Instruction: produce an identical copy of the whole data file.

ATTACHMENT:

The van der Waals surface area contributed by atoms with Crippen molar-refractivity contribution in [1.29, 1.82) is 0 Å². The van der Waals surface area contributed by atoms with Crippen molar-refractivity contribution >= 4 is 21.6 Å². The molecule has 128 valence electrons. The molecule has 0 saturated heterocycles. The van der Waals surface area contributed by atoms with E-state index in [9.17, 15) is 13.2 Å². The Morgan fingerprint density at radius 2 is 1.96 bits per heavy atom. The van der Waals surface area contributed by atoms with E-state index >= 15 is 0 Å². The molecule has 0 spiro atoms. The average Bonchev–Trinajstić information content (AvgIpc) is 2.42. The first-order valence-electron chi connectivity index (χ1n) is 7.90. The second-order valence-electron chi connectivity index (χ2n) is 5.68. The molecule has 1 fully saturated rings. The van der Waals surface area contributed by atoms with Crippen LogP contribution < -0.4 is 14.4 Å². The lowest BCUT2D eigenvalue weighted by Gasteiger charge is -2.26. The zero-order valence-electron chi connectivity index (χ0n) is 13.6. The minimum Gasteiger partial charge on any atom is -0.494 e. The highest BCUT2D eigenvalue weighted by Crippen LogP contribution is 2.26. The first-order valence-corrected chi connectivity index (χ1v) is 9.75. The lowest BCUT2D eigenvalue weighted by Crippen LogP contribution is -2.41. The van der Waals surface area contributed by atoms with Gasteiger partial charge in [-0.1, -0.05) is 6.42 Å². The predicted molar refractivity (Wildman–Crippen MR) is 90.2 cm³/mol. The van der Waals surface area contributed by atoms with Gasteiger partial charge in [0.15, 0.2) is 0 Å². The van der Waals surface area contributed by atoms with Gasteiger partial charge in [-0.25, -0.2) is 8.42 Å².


The van der Waals surface area contributed by atoms with Crippen molar-refractivity contribution in [1.29, 1.82) is 0 Å². The van der Waals surface area contributed by atoms with Crippen molar-refractivity contribution >= 4 is 21.6 Å². The molecule has 128 valence electrons. The molecule has 0 saturated heterocycles. The van der Waals surface area contributed by atoms with E-state index in [9.17, 15) is 13.2 Å². The Morgan fingerprint density at radius 2 is 1.96 bits per heavy atom. The van der Waals surface area contributed by atoms with E-state index >= 15 is 0 Å². The molecule has 0 spiro atoms. The average Bonchev–Trinajstić information content (AvgIpc) is 2.42. The first-order valence-electron chi connectivity index (χ1n) is 7.90. The second-order valence-electron chi connectivity index (χ2n) is 5.68. The molecule has 1 fully saturated rings. The van der Waals surface area contributed by atoms with Crippen LogP contribution < -0.4 is 14.4 Å². The lowest BCUT2D eigenvalue weighted by Gasteiger charge is -2.26. The zero-order valence-electron chi connectivity index (χ0n) is 13.6. The minimum Gasteiger partial charge on any atom is -0.494 e. The highest BCUT2D eigenvalue weighted by Crippen LogP contribution is 2.26. The first-order valence-corrected chi connectivity index (χ1v) is 9.75. The lowest BCUT2D eigenvalue weighted by Crippen LogP contribution is -2.41. The van der Waals surface area contributed by atoms with Gasteiger partial charge in [-0.1, -0.05) is 6.42 Å². The predicted molar refractivity (Wildman–Crippen MR) is 90.2 cm³/mol. The van der Waals surface area contributed by atoms with Gasteiger partial charge in [0.15, 0.2) is 0 Å². The van der Waals surface area contributed by atoms with Gasteiger partial charge in [-0.25, -0.2) is 8.42 Å².